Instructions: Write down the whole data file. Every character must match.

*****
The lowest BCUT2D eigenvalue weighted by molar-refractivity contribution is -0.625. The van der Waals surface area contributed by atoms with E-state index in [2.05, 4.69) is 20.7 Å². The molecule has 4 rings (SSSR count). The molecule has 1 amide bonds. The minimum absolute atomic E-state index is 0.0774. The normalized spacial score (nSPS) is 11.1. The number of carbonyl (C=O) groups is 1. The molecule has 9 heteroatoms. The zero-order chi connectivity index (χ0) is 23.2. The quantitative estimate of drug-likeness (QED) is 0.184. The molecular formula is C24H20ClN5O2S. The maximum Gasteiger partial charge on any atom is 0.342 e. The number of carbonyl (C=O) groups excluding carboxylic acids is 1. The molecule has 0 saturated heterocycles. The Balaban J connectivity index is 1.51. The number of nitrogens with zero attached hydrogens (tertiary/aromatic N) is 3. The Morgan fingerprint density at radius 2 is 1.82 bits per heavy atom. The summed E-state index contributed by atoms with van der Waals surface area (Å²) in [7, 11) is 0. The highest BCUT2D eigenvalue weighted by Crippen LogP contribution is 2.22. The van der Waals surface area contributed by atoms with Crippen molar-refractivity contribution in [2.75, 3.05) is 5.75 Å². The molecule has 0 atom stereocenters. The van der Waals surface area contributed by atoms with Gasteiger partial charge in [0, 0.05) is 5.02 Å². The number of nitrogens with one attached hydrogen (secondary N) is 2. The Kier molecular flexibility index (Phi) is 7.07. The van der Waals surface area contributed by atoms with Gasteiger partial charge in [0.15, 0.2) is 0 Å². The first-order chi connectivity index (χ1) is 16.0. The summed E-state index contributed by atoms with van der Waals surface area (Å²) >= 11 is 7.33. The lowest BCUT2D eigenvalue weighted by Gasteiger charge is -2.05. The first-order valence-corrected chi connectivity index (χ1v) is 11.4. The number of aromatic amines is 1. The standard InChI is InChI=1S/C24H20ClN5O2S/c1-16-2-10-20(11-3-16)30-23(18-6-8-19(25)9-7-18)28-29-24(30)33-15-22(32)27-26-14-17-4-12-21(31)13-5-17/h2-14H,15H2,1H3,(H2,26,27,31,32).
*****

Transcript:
The lowest BCUT2D eigenvalue weighted by molar-refractivity contribution is -0.625. The van der Waals surface area contributed by atoms with E-state index in [2.05, 4.69) is 20.7 Å². The molecule has 4 rings (SSSR count). The molecule has 1 amide bonds. The minimum absolute atomic E-state index is 0.0774. The normalized spacial score (nSPS) is 11.1. The number of carbonyl (C=O) groups is 1. The molecule has 9 heteroatoms. The zero-order chi connectivity index (χ0) is 23.2. The quantitative estimate of drug-likeness (QED) is 0.184. The molecular formula is C24H20ClN5O2S. The maximum Gasteiger partial charge on any atom is 0.342 e. The number of carbonyl (C=O) groups excluding carboxylic acids is 1. The molecule has 0 saturated heterocycles. The Balaban J connectivity index is 1.51. The number of nitrogens with zero attached hydrogens (tertiary/aromatic N) is 3. The Morgan fingerprint density at radius 2 is 1.82 bits per heavy atom. The summed E-state index contributed by atoms with van der Waals surface area (Å²) in [7, 11) is 0. The highest BCUT2D eigenvalue weighted by Crippen LogP contribution is 2.22. The van der Waals surface area contributed by atoms with Crippen molar-refractivity contribution in [2.75, 3.05) is 5.75 Å². The molecule has 0 atom stereocenters. The van der Waals surface area contributed by atoms with Gasteiger partial charge in [0, 0.05) is 5.02 Å². The number of nitrogens with one attached hydrogen (secondary N) is 2. The Kier molecular flexibility index (Phi) is 7.07. The van der Waals surface area contributed by atoms with Gasteiger partial charge in [0.15, 0.2) is 0 Å². The first-order chi connectivity index (χ1) is 16.0. The summed E-state index contributed by atoms with van der Waals surface area (Å²) >= 11 is 7.33. The lowest BCUT2D eigenvalue weighted by Gasteiger charge is -2.05. The first-order valence-corrected chi connectivity index (χ1v) is 11.4. The number of aromatic amines is 1. The standard InChI is InChI=1S/C24H20ClN5O2S/c1-16-2-10-20(11-3-16)30-23(18-6-8-19(25)9-7-18)28-29-24(30)33-15-22(32)27-26-14-17-4-12-21(31)13-5-17/h2-14H,15H2,1H3,(H2,26,27,31,32).